Saturday, November 23, 2019

Hopeful Thinking - Saturday, November 23, 2019 - Radical Honesty

What does it take to be honest? I mean genuine, 100 percent, truth-telling honesty as a daily life practice. Do we recognize how often we are even slightly dishonest? One study found that 60 percent of people lied at least once during a 10-minute conversation and told an average of two to three lies. Women were more likely to lie in order to make someone else feel good, while men lied to make themselves look good.

That gender disparity aside, for there is far too much to unpack here in that alone, let’s consider what it would take to be completely honest for that 10-minute conversation. The short answer is: practice. Primarily, self-awareness is the key. We need lots of practice to be self-aware about what we say and why we say it.

In scripture it is said that it’s not what goes into someone’s mouth which defiles them, it’s what comes out of it. How often do we think we are doing the “right thing” by fibbing or bending the truth, even in the interest of sparing someone’s feelings? I would argue that sometimes it is the right thing to do, but it’s a slippery slope. It’s very easy to justify a “white lie” when it comes to getting a birthday present we’re not so in love with, or when your wife asks you if her pants make her look fat. Being kind is always the preferred action. Temper honesty with compassion. Fib about the pants and then go get a gym membership together.

But beware, that talent to justify our untruths can bleed over into areas where we lie because it’s easier to lie when the truth, while perhaps more difficult than fibbing, is better for the situation. There’s a difference between lying and deceiving, for instance. Though the distinction may be small, it is an ethical choice overall.

If someone asks you your opinion on something, chances are it’s best to give them your honest opinion. They have asked for it, after all. But again, kindness is preferable. Don’t just drop the truth on them without concern for how it will affect them. Find a way to be fully honest without devastating them, if possible.

Yet there are times when people need a good “come to Jesus” moment, as they say. These truths are more in line with an intervention than anything else. They represent a truth which, in the best interest of the person, must be told. A recognition of an addiction problem that has gone too far or a health crisis in the making. These are truths which should be diplomatic and carefully thought out, but unvarnished nonetheless. Your love is your honesty. Speak in love. Even if tough love is what’s being called for.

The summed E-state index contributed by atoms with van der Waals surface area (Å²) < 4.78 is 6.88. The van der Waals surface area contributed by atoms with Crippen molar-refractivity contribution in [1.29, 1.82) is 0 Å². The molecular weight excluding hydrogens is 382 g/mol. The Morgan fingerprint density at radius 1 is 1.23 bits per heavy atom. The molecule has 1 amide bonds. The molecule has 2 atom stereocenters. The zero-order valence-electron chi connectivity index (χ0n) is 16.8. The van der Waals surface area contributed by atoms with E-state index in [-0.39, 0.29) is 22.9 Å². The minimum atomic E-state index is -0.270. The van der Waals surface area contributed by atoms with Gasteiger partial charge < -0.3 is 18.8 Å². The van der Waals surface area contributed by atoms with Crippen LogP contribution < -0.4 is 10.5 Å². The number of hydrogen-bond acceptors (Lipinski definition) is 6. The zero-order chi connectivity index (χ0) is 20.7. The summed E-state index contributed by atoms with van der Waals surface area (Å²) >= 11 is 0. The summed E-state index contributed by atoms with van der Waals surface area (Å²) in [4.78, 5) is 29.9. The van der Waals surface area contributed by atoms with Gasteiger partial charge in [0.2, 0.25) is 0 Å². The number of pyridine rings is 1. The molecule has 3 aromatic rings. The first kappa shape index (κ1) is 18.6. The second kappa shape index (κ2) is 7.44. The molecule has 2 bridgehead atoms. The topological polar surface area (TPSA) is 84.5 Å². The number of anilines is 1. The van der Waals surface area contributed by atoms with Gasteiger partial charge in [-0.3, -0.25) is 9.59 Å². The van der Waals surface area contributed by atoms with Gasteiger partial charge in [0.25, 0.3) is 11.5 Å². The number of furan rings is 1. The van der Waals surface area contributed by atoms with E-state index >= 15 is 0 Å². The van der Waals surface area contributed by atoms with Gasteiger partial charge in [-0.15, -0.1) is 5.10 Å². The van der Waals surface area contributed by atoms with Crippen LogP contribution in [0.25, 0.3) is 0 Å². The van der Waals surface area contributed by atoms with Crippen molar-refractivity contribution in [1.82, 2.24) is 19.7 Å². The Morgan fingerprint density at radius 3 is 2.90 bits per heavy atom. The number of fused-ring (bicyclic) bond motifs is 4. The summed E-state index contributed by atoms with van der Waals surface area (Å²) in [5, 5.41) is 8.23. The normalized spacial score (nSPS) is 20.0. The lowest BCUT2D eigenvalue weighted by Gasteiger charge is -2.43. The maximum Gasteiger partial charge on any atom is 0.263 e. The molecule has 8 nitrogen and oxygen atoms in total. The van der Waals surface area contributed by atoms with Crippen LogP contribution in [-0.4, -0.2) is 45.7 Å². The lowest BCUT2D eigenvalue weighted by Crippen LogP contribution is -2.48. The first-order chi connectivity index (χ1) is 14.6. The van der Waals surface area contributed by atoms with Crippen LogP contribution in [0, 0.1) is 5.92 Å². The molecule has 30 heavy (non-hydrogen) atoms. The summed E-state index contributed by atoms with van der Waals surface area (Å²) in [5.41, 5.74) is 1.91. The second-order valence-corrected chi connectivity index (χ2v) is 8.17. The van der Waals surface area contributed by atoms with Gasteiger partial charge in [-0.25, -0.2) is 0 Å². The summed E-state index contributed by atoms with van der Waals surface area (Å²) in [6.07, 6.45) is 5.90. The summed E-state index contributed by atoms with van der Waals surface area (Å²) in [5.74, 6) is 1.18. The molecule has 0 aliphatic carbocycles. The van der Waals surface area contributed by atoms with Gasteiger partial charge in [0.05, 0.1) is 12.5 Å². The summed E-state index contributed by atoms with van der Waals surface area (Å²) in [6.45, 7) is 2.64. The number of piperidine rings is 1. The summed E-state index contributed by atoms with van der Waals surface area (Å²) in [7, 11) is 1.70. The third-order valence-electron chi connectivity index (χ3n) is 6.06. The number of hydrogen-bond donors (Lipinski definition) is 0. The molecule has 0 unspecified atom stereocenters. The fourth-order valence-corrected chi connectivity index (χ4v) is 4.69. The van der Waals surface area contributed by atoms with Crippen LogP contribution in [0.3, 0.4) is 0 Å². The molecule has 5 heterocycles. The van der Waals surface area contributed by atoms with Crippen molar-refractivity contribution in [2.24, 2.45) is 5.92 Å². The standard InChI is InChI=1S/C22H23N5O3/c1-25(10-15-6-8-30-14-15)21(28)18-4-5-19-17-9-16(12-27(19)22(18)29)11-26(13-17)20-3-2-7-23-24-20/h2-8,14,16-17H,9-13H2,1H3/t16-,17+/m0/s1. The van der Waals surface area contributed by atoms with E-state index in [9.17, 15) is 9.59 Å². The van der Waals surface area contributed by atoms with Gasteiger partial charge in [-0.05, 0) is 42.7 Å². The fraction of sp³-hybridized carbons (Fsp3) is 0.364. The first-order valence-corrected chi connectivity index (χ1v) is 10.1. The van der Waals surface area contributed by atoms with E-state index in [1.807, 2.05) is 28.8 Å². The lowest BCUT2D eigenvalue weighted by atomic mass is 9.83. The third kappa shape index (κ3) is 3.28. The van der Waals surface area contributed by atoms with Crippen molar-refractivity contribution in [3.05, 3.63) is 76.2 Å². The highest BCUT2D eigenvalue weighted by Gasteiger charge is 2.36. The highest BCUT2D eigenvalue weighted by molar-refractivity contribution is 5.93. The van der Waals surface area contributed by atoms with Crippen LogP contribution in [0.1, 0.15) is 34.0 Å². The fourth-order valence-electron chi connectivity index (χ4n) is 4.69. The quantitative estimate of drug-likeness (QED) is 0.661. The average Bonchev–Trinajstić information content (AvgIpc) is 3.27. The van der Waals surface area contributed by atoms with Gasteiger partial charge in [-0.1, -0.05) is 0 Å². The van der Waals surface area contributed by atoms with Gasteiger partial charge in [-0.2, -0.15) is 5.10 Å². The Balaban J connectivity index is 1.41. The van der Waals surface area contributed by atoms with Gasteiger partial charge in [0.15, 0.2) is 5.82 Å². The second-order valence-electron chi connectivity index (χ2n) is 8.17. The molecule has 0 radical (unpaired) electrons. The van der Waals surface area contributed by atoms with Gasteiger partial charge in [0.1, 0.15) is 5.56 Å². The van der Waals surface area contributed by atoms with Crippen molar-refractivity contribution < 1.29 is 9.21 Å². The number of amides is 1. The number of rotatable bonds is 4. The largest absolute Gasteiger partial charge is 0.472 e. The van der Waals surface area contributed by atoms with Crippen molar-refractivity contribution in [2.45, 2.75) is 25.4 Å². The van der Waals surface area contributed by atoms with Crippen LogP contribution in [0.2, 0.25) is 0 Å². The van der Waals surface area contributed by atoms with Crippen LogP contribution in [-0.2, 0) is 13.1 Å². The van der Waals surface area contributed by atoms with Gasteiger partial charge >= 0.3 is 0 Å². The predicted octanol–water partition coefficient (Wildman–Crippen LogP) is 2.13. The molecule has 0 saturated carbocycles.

Typically, I’d advise beginning with oneself when starting a new life practice. But when it comes to honesty, it’s even harder to be honest with ourselves than it is with others. So self-honesty will have to take a back seat for a while as we practice it on other people first. But the good news is that once we start being truly honest with others, self-honesty will occur on its own. You might not like all that you discover, however. But it will be okay. You will get through it. Remain steadfast and it will change your life for the better in ways that you never dreamed.

Listen to the words you use when you talk. Do you exaggerate? Try to reign it in a bit. Do you fib to make others feel better? See if there are ways to make people feel good while also being honest. Do you stretch the truth to make yourself look good? Wonder why that is so. What’s so bad about being honest about our own shortcomings, weaknesses and vulnerabilities? Provided that it’s safe to do so, for some of the more unscrupulous may use it against you, why not just admit our truth?

The truth will set you free. But that freedom comes with responsibility. We have to decide how to be honest while also causing no harm. Truth is meant to empower, not destroy. No real decision can be made without understanding all the options as they truthfully exist. Arm others with truth even when it’s difficult. Otherwise, the relationship is built upon sand and will only last so long as the lie is perpetuated. Eventually something is going to hit the fan and it won’t be pretty.

It isn’t easy to do, but try anyway. Listen to yourself and be radically curious about why you say the things you say. Is it to make your life easier, or better? Easy isn’t always so good, but better at least represents progress. Shoot for that when shooting from the hip. It’s pretty radical to be honest these days, but it’s key to the most fulfilling life possible. And, in all honesty, you deserve that.

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